Testing priorities within the UK healthcare sector
A crisis is underway within the UK healthcare sector which is in dire need of an IT overhaul, especially within software testing and quality assurance, as both support technology development, deployment, efficiency and cybersecurity. We spoke with Steve Saxton, Senior Consultant and Shakib Ahmed, Senior Automation Engineer to discuss the issue. These experts covered some of the technology challenges faced by the healthcare sector, including the difficulties in managing and changing suppliers, and the problems of technology risk management when clinical care is, of course, the primary priority.
Technology challenges facing UK healthcare providers
For healthcare providers and for the NHS delivery of clinical services, clinical risk strategies are most important. Software testing is a secondary issue. Technology has the ability to improve clinical care, but technological fails can increase clinical risk. Lost or misfiled blood tests results, for example, could lead to missed or incorrect treatments.
The biggest challenge within the UK healthcare sector is fragmentation, in terms of systems, and a large pool of suppliers built up over the years across different bodies and organisations. In this landscape, there are divisions both within and between primary and secondary care, with Trusts, GPs, GP super groups, pharmacies, opticians and more. These entities nearly always operate different systems and all store patient data. Some organisations may have already adopted the latest technologies, while others may still be using outdated systems. As well as systems challenges, we must also consider the diversity of technological skills and system familiarity amongst healthcare workers.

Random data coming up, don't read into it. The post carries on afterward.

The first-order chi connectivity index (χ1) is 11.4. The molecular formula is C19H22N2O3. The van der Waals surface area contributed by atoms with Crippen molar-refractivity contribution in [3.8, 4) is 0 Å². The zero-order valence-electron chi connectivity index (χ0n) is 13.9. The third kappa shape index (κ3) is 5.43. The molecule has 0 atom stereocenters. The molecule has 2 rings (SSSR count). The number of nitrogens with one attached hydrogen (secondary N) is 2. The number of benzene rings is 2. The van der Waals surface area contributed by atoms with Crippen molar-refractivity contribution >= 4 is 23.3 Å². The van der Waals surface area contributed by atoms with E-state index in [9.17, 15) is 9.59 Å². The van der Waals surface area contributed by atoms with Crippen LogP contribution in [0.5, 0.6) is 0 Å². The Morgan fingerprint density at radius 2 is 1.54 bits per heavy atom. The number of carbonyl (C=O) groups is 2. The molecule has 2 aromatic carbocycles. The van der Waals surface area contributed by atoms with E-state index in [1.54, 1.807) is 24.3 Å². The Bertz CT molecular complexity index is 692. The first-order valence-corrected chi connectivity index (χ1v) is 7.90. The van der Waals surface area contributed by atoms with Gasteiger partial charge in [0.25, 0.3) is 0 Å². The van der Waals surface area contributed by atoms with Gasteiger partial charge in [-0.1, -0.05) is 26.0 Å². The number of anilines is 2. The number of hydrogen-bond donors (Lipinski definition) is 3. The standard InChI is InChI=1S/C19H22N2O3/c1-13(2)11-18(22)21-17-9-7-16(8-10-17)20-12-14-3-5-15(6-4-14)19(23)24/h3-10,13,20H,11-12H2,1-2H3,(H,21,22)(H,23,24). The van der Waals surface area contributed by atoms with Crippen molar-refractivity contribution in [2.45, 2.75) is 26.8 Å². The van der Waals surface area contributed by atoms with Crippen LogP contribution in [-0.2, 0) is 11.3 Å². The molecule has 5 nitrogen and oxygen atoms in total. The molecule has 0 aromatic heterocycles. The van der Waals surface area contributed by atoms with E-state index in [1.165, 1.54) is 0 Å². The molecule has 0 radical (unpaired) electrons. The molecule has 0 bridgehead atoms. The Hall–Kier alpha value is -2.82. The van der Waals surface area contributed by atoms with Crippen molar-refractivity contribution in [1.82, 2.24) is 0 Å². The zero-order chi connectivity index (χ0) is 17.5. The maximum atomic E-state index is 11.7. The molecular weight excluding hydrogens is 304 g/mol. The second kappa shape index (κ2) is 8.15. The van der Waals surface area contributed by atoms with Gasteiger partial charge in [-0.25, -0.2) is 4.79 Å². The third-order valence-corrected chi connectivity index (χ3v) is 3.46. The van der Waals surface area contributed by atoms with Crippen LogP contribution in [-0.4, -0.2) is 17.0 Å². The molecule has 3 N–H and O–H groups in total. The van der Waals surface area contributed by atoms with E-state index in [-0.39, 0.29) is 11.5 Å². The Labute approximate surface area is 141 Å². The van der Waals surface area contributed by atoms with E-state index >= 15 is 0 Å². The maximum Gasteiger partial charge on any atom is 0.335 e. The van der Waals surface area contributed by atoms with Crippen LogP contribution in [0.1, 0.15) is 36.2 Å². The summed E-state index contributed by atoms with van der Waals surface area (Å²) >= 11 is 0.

Such diversity and fragmentation have a few obvious downsides from a software testing perspective.
For example, there may be five suppliers which a facility, hospital, or department relies upon, however these suppliers also have other priorities and their own agendas. Gaining their focus can be difficult, so creating a single definitive testing strategy across all suppliers with a common timeline is an even greater challenge.
Additionally, using external or third-party suppliers poses problems for any organisation. For instance, how can an organisation be sure that its own stringent testing strategies are replicated by its suppliers? Who is responsible for quality assurance? In an age of agile services and DevOps every link in a chain, every system or network end-point must be tested in the same way.
Introducing new technologies at scale in the healthcare setting
Because of its sheer size and a need for consistency, it is difficult to introduce technologies at scale in the UK healthcare system. The potential challenges of introducing new technology, training and porting data, all securely, are great.
In the sector, systems are safety critical, so changing tech is not easy. In our conversations, we have heard that it could take as long as five years to shift the entire healthcare sector to using cloud technology.
Exacerbated by COVID-19, healthcare workers who were not previously needed in front line care have now been moved to meet shortfalls. This also leaves fewer technology users and subject matter experts available to support and test new service launches.
Healthcare technology fails in 2020
Around the globe track and trace applications deployed for COVID-19 have garnered less success than expected. Even though these new applications and systems were introduced, there were concerns re privacy, backwards compatibility and centrally stored information. Even for non-app based contract tracing, a lack of agility was exposed. For example, some government bodies still relied on technology tools such as spreadsheets.